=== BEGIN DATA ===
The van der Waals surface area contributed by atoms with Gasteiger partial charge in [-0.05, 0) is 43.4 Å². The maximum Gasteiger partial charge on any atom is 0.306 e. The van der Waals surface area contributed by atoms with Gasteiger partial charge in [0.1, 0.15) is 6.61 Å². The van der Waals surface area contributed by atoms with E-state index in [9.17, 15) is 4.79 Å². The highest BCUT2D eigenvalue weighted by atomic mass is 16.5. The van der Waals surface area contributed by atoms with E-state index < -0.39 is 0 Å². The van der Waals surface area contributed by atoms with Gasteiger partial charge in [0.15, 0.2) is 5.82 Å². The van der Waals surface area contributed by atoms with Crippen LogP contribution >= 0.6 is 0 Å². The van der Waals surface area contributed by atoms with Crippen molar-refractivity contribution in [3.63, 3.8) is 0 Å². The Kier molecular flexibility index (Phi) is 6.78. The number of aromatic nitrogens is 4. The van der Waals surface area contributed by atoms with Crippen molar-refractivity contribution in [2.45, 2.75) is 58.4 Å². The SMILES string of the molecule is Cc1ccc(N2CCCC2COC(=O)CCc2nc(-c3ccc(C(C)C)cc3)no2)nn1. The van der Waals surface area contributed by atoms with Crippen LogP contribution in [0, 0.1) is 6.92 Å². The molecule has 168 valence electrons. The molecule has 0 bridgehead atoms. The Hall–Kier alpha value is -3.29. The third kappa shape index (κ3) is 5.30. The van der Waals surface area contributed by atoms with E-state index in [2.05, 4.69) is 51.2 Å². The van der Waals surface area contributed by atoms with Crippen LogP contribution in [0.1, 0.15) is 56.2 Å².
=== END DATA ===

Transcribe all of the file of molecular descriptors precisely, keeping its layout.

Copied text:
The van der Waals surface area contributed by atoms with Gasteiger partial charge in [-0.05, 0) is 43.4 Å². The maximum Gasteiger partial charge on any atom is 0.306 e. The van der Waals surface area contributed by atoms with Gasteiger partial charge in [0.1, 0.15) is 6.61 Å². The van der Waals surface area contributed by atoms with E-state index in [9.17, 15) is 4.79 Å². The highest BCUT2D eigenvalue weighted by atomic mass is 16.5. The van der Waals surface area contributed by atoms with E-state index < -0.39 is 0 Å². The van der Waals surface area contributed by atoms with Gasteiger partial charge in [0.15, 0.2) is 5.82 Å². The van der Waals surface area contributed by atoms with Crippen LogP contribution >= 0.6 is 0 Å². The van der Waals surface area contributed by atoms with Crippen molar-refractivity contribution in [3.63, 3.8) is 0 Å². The Kier molecular flexibility index (Phi) is 6.78. The number of aromatic nitrogens is 4. The van der Waals surface area contributed by atoms with Crippen molar-refractivity contribution in [2.45, 2.75) is 58.4 Å². The SMILES string of the molecule is Cc1ccc(N2CCCC2COC(=O)CCc2nc(-c3ccc(C(C)C)cc3)no2)nn1. The van der Waals surface area contributed by atoms with Crippen LogP contribution in [0, 0.1) is 6.92 Å². The molecule has 168 valence electrons. The molecule has 0 bridgehead atoms. The Hall–Kier alpha value is -3.29. The third kappa shape index (κ3) is 5.30. The van der Waals surface area contributed by atoms with E-state index in [2.05, 4.69) is 51.2 Å². The van der Waals surface area contributed by atoms with Crippen LogP contribution in [0.1, 0.15) is 56.2 Å².